The sub-national GDP of the Southland region was estimated at US$3.023 billion in 2003, 2% of New Zealand's national GDP.[39]

Tourism spending is a major factor of the Southland economy, with NZ$595 million being spent by visitors in 2016, of which NZ$210 million was spent in the Fiordland area.[40] In July 2007 the New Zealand Government awarded oil and gas exploration permits for four areas of the Great South Basin. The three successful permit holders were ExxonMobil New Zealand, OMV and Greymouth Petroleum. [41]

See also


  1. "Subnational Population Estimates: At 30 June 2018 (provisional)". Statistics New Zealand. 23 October 2018. Retrieved 23 October 2018. For urban areas, "Subnational population estimates (UA, AU), by age and sex, at 30 June 1996, 2001, 2006-18 (2017 boundaries)". Statistics New Zealand. 23 October 2018. Retrieved 23 October 2018.
  2. "Sub-national HDI - Area Database - Global Data Lab". Retrieved 13 September 2018.
  3. Grant, David (2 March 2009). "Southland region: Overview". Te Ara: The Encyclopedia of New Zealand. Retrieved 18 February 2010.
  4. Te Rūnanga o Ngāi Tahu. "Ngāi Tahu – the iwi". Retrieved 14 June 2019.
  5. Wright (2009), p. 61
  6. Stevens, Michael J. "Kā Whare Māori ki Awarua: Bluff's "Māori Houses"". Te Karaka. Te Rūnanga o Ngāi Tahi. Retrieved 14 June 2019.
  7. "Hone Tūhawaiki". New Zealand History. Manatū Taonga: Ministry for Culture and Heritage. Retrieved 14 June 2019.
  8. O’Regan, Hana. "Tūhawaiki". Kotahi Mano Kāika. Te Rūnanga o Ngāi Tahu. Retrieved 14 June 2019.
  9. Wright (2009), p. 140
  10. Te Rūnanga o Ngāi Tahu. "The Murihiku Deed of 1853". Retrieved 14 June 2019.
  11. King (2003), p. 170
  12. Wright (2009), p. 237
  13. "New Zealand provinces 1848-77".
  14. King (2003), p. 238
  15. Hotton, Mike (26 September 2009). "New milk dryer makes Edendale processor 'world's biggest'". The Southland Times. Retrieved 4 October 2009.
  16. "Members of Parliament".
  17. "Archived copy". Archived from the original on 6 March 2013. Retrieved 11 December 2012.CS1 maint: archived copy as title (link)
  18. "About Venture Southland". Venture Southland. Retrieved 14 March 2013.
  19. Russell Kirkpatrick, Contemporary Atlas of New Zealand: The Shapes of our Nation, Auckland, NZ: David Bateman Ltd, 2005 (ISBN 1-86953-597-9), Plates 13, 32
  20. Grant, David (24 November 2009). "Southland region: Geology and landforms". Te Ara: The Encyclopedia of New Zealand. Retrieved 18 January 2010.
  21. Guyton, Saelyn (8 January 2010). "Fire Service stretched as hail, rain pummel Invercargill". Otago Daily Times. Retrieved 8 January 2010.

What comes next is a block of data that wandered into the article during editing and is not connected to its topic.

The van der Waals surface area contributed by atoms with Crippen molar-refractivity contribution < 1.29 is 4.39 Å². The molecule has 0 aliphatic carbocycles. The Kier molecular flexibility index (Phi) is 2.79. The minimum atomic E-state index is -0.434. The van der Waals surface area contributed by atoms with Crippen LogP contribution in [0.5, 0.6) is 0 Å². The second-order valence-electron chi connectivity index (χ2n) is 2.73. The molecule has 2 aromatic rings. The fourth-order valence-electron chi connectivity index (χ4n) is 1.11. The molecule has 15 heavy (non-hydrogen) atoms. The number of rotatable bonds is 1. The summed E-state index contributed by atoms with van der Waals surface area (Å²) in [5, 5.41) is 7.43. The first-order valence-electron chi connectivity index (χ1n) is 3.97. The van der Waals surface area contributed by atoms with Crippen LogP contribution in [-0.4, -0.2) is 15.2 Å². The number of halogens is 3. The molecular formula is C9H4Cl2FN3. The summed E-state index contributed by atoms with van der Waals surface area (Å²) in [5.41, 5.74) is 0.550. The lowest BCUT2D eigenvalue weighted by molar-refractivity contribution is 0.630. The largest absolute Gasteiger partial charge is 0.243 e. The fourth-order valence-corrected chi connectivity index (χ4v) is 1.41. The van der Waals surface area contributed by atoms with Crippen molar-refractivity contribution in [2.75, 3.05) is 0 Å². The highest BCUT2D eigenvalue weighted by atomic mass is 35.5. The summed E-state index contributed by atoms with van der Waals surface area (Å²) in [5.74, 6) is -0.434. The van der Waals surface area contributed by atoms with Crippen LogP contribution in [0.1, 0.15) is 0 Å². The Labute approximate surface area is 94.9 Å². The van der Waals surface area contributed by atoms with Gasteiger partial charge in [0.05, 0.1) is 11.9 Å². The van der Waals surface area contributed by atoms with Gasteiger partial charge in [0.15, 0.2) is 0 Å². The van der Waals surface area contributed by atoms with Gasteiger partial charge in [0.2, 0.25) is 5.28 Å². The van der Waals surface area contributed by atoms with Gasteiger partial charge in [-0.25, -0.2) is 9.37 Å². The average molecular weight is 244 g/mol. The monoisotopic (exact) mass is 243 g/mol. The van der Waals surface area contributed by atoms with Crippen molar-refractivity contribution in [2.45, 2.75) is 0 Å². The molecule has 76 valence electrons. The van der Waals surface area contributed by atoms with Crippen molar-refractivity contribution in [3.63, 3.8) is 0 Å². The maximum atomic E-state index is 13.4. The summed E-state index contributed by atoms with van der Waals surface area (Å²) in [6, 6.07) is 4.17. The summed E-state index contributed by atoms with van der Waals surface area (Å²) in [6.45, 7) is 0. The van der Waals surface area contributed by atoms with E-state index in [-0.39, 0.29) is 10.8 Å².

22. "A Bit of a Breather!" – 26 November 2008 – Retrieved 13 December 2010.
  23. "New Zealand Climate Summary: Summer 2017-18" (PDF). NIWA. Retrieved 20 August 2018.
  24. Grant, David (2 March 2009). "Southland region – Climate". Te Ara – the Encyclopedia of New Zealand. Retrieved 8 January 2010.
  25. Grant, David (2 March 2009). "Southland region: Southland people". Te Ara: The Encyclopedia of New Zealand. Retrieved 18 February 2010.
  26. "2013 Census QuickStats about a place".
  27. David Grant, 'Southland region - Society and culture', Te Ara - the Encyclopedia of New Zealand, (accessed 24 September 2017)
  28. Michael King, The Penguin History of New Zealand, Auckland, NZ: Penguin Books (NZ) Ltd, 2003 (ISBN 0-14-301867-1), Pp 170, 202, 238, 473
  29. "Invercargill and Southland - ANZF Reporting".
  30. "2013 Census QuickStats about culture and identity – tables". Statistics New Zealand. 15 April 2014. Retrieved 5 February 2016.
  31. "Catholic churches in Southland conduct masses in Filipino to support growing community". Stuff.
  32. David Grant, 'Southland region - Overview', Te Ara - the Encyclopedia of New Zealand, (accessed 24 September 2017)
  33. "Southland Cheese Rolls". 10 August 2014.
  34. https://David Grant, 'Southland region - Farming: 1950s to present day', Te Ara - the Encyclopedia of New Zealand, (accessed 24 September 2017)
  35. "Archived copy". Archived from the original on 24 September 2017. Retrieved 24 September 2017.CS1 maint: archived copy as title (link)
  36. "Ethnic group (total responses), for the census usually resident population count, 2001, 2006, and 2013 Censuses (RC, TA, AU)". Statistics New Zealand.
  37. Grant, David (2 March 2009). "Southland region: Farming: 1950s to present day". Te Ara: The Encyclopedia of New Zealand. Retrieved 18 February 2010.
  38. Alan Sherwood and Jock Phillips (2 March 2009). "Coal and coal mining – Coal resources". Te Ara: The Encyclopedia of New Zealand. Ministry for Culture and Heritage / Te Manatu Taonga. Retrieved 13 December 2010.
  39. "Regional Gross Domestic Product". Statistics New Zealand. 2007. Archived from the original on 20 May 2010. Retrieved 18 February 2010.
  40. Milford Sound Transport – Issues and Options Archived 27 September 2007 at the Wayback Machine (GHD Ltd for Venture Southland, 2005)
  41. "Southland Energy Consortium". Retrieved 2 August 2010.